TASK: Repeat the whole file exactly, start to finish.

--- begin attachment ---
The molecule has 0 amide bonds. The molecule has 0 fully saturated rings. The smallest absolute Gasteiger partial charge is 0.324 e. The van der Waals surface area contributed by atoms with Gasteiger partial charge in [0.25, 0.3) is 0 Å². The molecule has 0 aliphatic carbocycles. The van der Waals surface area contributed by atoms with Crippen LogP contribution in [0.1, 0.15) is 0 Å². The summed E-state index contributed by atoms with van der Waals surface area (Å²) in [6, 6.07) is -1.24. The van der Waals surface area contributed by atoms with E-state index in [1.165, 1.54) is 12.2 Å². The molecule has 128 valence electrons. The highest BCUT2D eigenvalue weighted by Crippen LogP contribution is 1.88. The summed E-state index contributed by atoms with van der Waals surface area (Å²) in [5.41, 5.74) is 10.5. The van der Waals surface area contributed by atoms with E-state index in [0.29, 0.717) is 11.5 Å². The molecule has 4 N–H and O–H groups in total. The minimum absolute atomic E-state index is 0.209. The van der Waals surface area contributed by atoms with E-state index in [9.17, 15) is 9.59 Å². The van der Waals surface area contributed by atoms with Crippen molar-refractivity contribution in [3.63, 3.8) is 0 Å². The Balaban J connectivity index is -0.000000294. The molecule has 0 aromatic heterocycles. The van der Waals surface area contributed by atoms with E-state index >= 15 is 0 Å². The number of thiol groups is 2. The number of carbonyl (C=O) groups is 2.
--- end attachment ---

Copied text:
The molecule has 0 amide bonds. The molecule has 0 fully saturated rings. The smallest absolute Gasteiger partial charge is 0.324 e. The van der Waals surface area contributed by atoms with Gasteiger partial charge in [0.25, 0.3) is 0 Å². The molecule has 0 aliphatic carbocycles. The van der Waals surface area contributed by atoms with Crippen LogP contribution in [0.1, 0.15) is 0 Å². The summed E-state index contributed by atoms with van der Waals surface area (Å²) in [6, 6.07) is -1.24. The van der Waals surface area contributed by atoms with E-state index in [1.165, 1.54) is 12.2 Å². The molecule has 128 valence electrons. The highest BCUT2D eigenvalue weighted by Crippen LogP contribution is 1.88. The summed E-state index contributed by atoms with van der Waals surface area (Å²) in [5.41, 5.74) is 10.5. The van der Waals surface area contributed by atoms with E-state index in [0.29, 0.717) is 11.5 Å². The molecule has 4 N–H and O–H groups in total. The minimum absolute atomic E-state index is 0.209. The van der Waals surface area contributed by atoms with E-state index in [9.17, 15) is 9.59 Å². The van der Waals surface area contributed by atoms with Crippen molar-refractivity contribution in [3.63, 3.8) is 0 Å². The Balaban J connectivity index is -0.000000294. The molecule has 0 aromatic heterocycles. The van der Waals surface area contributed by atoms with E-state index >= 15 is 0 Å². The number of thiol groups is 2. The number of carbonyl (C=O) groups is 2.